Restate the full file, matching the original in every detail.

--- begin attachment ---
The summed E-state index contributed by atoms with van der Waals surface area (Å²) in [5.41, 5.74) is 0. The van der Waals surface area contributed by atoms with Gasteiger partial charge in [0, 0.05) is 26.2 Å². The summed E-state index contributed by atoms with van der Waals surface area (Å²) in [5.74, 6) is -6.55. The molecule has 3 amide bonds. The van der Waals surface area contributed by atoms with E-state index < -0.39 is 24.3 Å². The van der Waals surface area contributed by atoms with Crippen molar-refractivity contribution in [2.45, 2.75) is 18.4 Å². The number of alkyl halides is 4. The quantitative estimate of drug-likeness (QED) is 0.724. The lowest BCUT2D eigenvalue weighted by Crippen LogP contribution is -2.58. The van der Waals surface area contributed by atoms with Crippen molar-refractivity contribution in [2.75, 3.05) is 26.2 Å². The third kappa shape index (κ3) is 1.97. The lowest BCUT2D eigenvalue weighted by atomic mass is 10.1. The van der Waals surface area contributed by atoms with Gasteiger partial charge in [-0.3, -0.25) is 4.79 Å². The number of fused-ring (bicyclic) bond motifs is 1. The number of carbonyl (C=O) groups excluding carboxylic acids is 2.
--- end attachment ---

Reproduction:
The summed E-state index contributed by atoms with van der Waals surface area (Å²) in [5.41, 5.74) is 0. The van der Waals surface area contributed by atoms with Gasteiger partial charge in [0, 0.05) is 26.2 Å². The summed E-state index contributed by atoms with van der Waals surface area (Å²) in [5.74, 6) is -6.55. The molecule has 3 amide bonds. The van der Waals surface area contributed by atoms with E-state index < -0.39 is 24.3 Å². The van der Waals surface area contributed by atoms with Crippen molar-refractivity contribution in [2.45, 2.75) is 18.4 Å². The number of alkyl halides is 4. The quantitative estimate of drug-likeness (QED) is 0.724. The lowest BCUT2D eigenvalue weighted by Crippen LogP contribution is -2.58. The van der Waals surface area contributed by atoms with Crippen molar-refractivity contribution in [2.75, 3.05) is 26.2 Å². The third kappa shape index (κ3) is 1.97. The lowest BCUT2D eigenvalue weighted by atomic mass is 10.1. The van der Waals surface area contributed by atoms with Gasteiger partial charge in [-0.3, -0.25) is 4.79 Å². The number of fused-ring (bicyclic) bond motifs is 1. The number of carbonyl (C=O) groups excluding carboxylic acids is 2.